Reporter's notebook

Through pain of loss, IDF orphans celebrate bar and bat mitzvahs at Western Wall

President Isaac Herzog meets with children of fallen IDF soldiers and security forces at Jerusalem’s Museum of Tolerance, where he commends their heroism

Children of fallen IDF soldiers celebrate their bar mitzvah at the Western Wall in a collective celebration on April 4, 2024. (Kobi Koenkas/IDF Widows & Orphans Organization).
Children of fallen IDF soldiers celebrate their bar mitzvah at the Western Wall in a collective celebration on April 4, 2024. (Kobi Koenkas/IDF Widows & Orphans Organization).

Hundreds gathered in the Western Wall plaza on Thursday to celebrate the bar and bat mitzvah ceremonies of 52 children who have lost at least one parent in active duty in the IDF or other security forces.

The IDF Orphans and Widows Organization hosted the celebration along with the IDF, the Defense Ministry and the Western Wall Heritage Foundation, through funding from private donors.

The festivities began with a joint ceremony for the boys and girls. Among those honored were five children who lost parents in the current Israel-Hamas war, including Lidor Shlomo, daughter of Sgt. Maj. Adir Shlomo. Lidor’s father was a Sderot police officer who was among the first killed in the October 7 battle at the Sderot police station.

“These events really do bring happiness,” Lidor’s mother, Chani, told The Times of Israel.

“It gives us a chance to get out of… the sadness. It is heartwarming.”

People celebrate at the Western Wall as children of fallen IDF soldiers mark their bar and bat mitzvahs together on April 4, 2024. (Maya Zanger-Nadis/Times of Israel).

Another young woman, Oria Golima, also lost her father, Sgt. Maj. Shmuel Smatzo Golima, on October 7, in the Sderot police station battle.

“I feel happy today,” Golima said, “because I met my friends from the IDF Widows and Orphans Organization camp I went to in December. Only they can understand what I feel. And I miss my father. This is my first birthday without him, and he should have been at my bat mitzvah.”

The chief rabbi of the Western Wall, Rabbi Shmuel Rabinowitz, and the chief rabbi of the IDF, Rabbi Eyal Moshe Krim, jointly presided over the communal ceremony.

“In each and every one of our lives, there are important moments which can change one’s path and create one’s identity,” Krim told the families. “Every single one of you has already had one of these moments. A scarring moment in which your path changes suddenly. You did not ask for this.”

“You are not just another link in the chain of generations; you are leaders,” added Rabinowitz.

After their joint bar and bat mitzvah ceremony, families of fallen soldiers split into smaller groups to continue the festivities.

The boys put on tefillin in the men’s section of the Western Wall prayer area. Each child was paired with an IDF soldier to assist them in wrapping tefillin for the first time. Then, they were all given a chance to make a blessing on the Torah.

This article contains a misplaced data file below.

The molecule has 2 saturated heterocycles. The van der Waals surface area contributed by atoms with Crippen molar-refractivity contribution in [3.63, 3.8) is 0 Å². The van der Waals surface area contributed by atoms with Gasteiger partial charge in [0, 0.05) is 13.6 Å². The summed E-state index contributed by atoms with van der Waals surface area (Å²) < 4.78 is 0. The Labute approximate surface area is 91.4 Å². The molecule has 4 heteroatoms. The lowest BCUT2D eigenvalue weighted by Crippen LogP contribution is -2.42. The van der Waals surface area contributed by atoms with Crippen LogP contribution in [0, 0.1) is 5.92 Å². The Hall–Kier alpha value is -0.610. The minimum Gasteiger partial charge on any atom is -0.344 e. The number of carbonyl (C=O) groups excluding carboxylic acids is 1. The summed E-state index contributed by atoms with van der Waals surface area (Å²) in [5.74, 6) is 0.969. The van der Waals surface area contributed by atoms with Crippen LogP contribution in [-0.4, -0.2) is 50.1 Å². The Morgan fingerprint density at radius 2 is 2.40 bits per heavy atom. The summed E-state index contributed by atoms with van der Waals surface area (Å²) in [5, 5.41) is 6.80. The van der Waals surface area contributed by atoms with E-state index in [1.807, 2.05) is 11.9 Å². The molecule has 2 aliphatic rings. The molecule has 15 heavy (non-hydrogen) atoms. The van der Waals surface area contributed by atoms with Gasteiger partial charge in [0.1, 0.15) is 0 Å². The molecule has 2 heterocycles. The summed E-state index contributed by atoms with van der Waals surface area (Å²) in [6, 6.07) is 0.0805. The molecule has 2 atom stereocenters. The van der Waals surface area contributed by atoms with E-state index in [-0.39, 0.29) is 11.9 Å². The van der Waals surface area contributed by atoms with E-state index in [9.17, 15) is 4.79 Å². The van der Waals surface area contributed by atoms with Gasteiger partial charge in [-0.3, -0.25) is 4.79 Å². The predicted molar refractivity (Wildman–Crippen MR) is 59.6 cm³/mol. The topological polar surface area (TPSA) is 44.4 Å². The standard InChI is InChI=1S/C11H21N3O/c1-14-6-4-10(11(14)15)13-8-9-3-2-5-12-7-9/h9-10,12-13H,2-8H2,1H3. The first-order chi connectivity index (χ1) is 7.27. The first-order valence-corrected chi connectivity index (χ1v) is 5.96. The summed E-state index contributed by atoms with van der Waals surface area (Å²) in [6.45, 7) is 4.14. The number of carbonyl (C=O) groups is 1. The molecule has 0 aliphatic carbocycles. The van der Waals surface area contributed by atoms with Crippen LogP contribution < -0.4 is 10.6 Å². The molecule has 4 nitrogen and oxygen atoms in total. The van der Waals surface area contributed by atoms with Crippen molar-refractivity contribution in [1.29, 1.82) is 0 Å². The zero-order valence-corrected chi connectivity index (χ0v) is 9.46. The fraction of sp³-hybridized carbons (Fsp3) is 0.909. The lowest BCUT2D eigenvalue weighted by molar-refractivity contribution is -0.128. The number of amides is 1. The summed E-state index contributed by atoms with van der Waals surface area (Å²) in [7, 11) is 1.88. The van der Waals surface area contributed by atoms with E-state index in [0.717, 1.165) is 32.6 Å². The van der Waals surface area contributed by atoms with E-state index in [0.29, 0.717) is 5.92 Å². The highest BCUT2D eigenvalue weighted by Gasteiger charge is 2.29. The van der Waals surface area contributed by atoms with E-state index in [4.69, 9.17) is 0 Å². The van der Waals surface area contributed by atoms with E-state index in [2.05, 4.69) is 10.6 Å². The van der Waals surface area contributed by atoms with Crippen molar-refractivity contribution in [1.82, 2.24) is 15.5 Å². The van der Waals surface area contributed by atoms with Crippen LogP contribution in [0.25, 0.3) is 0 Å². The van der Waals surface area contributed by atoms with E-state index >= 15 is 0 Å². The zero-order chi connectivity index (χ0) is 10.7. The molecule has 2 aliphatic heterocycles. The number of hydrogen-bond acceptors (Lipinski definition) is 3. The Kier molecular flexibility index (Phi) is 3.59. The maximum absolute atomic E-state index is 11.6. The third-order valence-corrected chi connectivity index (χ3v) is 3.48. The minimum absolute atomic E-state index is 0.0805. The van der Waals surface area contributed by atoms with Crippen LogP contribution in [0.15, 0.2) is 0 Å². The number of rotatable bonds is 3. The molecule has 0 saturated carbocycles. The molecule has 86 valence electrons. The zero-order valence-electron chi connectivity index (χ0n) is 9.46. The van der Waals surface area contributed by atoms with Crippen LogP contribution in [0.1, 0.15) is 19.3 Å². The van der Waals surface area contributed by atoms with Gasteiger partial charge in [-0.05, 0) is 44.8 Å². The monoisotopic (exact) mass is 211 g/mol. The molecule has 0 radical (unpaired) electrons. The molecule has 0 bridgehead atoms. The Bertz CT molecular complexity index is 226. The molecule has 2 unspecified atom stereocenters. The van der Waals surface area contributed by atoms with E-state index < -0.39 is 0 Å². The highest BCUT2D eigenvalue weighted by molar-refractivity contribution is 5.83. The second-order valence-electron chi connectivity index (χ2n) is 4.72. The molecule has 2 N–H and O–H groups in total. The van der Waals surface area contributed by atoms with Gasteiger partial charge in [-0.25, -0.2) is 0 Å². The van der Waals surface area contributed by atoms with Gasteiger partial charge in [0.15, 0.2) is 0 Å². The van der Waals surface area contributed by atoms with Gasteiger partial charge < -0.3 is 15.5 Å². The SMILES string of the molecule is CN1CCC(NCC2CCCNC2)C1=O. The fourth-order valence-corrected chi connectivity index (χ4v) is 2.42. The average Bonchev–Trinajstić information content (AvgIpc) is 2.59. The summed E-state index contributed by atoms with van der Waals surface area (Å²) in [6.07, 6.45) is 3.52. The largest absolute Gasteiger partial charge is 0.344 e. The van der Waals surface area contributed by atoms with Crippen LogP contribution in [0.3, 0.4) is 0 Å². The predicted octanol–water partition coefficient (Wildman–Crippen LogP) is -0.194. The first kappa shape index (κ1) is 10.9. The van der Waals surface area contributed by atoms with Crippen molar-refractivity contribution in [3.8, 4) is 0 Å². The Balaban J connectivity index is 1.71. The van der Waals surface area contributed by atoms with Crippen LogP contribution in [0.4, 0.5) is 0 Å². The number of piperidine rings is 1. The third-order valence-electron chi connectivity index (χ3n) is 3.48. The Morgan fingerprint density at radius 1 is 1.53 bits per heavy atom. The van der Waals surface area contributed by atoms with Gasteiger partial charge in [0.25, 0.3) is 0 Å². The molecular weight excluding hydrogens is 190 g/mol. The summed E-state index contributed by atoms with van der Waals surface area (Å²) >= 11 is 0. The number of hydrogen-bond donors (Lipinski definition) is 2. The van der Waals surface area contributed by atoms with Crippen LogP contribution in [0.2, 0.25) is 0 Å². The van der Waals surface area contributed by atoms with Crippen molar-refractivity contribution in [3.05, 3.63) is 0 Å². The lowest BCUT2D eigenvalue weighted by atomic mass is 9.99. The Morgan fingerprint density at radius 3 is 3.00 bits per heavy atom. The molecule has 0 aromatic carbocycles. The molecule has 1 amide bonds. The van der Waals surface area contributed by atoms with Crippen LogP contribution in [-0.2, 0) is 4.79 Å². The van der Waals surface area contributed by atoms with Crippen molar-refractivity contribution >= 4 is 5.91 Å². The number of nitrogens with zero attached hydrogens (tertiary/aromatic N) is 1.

Shlomi Nahumson, CEO of the IDF Orphans and Widows Organization, assists a child as he says the blessing for putting on tefillin for the first time at the Western Wall in Jerusalem on April 4, 2024. (David Metzler/IDF Orphans and Widows Organization)

The girls went to the Western Wall Heritage Center, on the other side of the plaza from the Western Wall itself. They had a ceremony where mothers could offer their blessings to their daughters on the special day. Many IDF soldiers and Israel Police officers also accompanied the young women.

The initiative also included Druze and Bedouin families, who went to the police center near the Western Wall Plaza. There, Officer Alaa Harb, who is in charge of security at the Church of the Holy Sepulchre and is himself a Druze Israeli, spoke to the children and their families about the diversity in the Old City of Jerusalem and his job protecting its inhabitants and pilgrims.

Sana, the widow of the late Lt. Col. Safa Mohammed Izzeddin, was especially moved by Harb’s presentation. Her husband, who was killed in a traffic accident in 2022, was the commander of the IDF’s Jerusalem District Coordination and Liaison department at COGAT, the unit that coordinates with the Palestinians regarding the West Bank and Gaza Strip. Every Friday night, he had attended a briefing at the Western Wall.

Upon entering the briefing room on Thursday with her children, Izzedin began to cry.

Overcome with emotion, Sana Izzeddin tears up as she sits in the place where her late husband, Lt. Col. Safa Mohammed Izzeddin, would sit in mission briefings at the Western Wall police station on April 4, 2024. (Maya Zanger-Nadis/Times of Israel).

“I would go to the Western Wall, and I would always wonder,” she told The Times of Israel, “‘Where did he sit?’ I know he was here every Friday, but I didn’t know where. When we came into the room [today], the officer told me, ‘Every Friday, Safa would sit right here.’ So I chose that chair.”

Later in the afternoon, the families reconvened in Jerusalem’s Museum of Tolerance for a meeting with President Isaac Herzog and additional celebrations.

“Today is a holiday for you and for us,” Herzog told the group.

President Isaac Herzog is pictured with the children of fallen IDF soldiers who celebrated their bar and bat mitzvahs on April 4, 2024. (Kobi Koenkas/IDF Widows & Orphans Organization)

“From a young age, you were already exposed to profound pain, loss and hardship. It’s hard to argue that you didn’t grow up too fast. But you learned to grow from the pain, beside the pain. Each and every one of you is a hero in your own right. And I am very, very proud of you,” said the president.

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